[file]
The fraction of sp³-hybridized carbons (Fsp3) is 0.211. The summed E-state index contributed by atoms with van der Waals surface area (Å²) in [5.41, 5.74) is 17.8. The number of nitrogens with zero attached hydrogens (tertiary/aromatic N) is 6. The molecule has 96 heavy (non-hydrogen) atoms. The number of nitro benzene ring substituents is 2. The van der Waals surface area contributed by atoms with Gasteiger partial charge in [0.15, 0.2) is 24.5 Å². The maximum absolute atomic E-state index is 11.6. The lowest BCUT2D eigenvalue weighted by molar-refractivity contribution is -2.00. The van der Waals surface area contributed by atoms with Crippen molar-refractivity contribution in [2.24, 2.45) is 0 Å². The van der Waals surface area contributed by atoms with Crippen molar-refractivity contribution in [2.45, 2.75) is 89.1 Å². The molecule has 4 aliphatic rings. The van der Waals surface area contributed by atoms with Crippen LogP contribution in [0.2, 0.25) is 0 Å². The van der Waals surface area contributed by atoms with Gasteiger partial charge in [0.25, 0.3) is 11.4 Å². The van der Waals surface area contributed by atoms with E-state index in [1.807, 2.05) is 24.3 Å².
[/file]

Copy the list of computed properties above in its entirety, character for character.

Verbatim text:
The fraction of sp³-hybridized carbons (Fsp3) is 0.211. The summed E-state index contributed by atoms with van der Waals surface area (Å²) in [5.41, 5.74) is 17.8. The number of nitrogens with zero attached hydrogens (tertiary/aromatic N) is 6. The molecule has 96 heavy (non-hydrogen) atoms. The number of nitro benzene ring substituents is 2. The van der Waals surface area contributed by atoms with Gasteiger partial charge in [0.15, 0.2) is 24.5 Å². The maximum absolute atomic E-state index is 11.6. The lowest BCUT2D eigenvalue weighted by molar-refractivity contribution is -2.00. The van der Waals surface area contributed by atoms with Crippen molar-refractivity contribution in [2.24, 2.45) is 0 Å². The van der Waals surface area contributed by atoms with Crippen molar-refractivity contribution in [2.45, 2.75) is 89.1 Å². The molecule has 4 aliphatic rings. The van der Waals surface area contributed by atoms with Crippen LogP contribution in [0.2, 0.25) is 0 Å². The van der Waals surface area contributed by atoms with Gasteiger partial charge in [0.25, 0.3) is 11.4 Å². The van der Waals surface area contributed by atoms with E-state index in [1.807, 2.05) is 24.3 Å².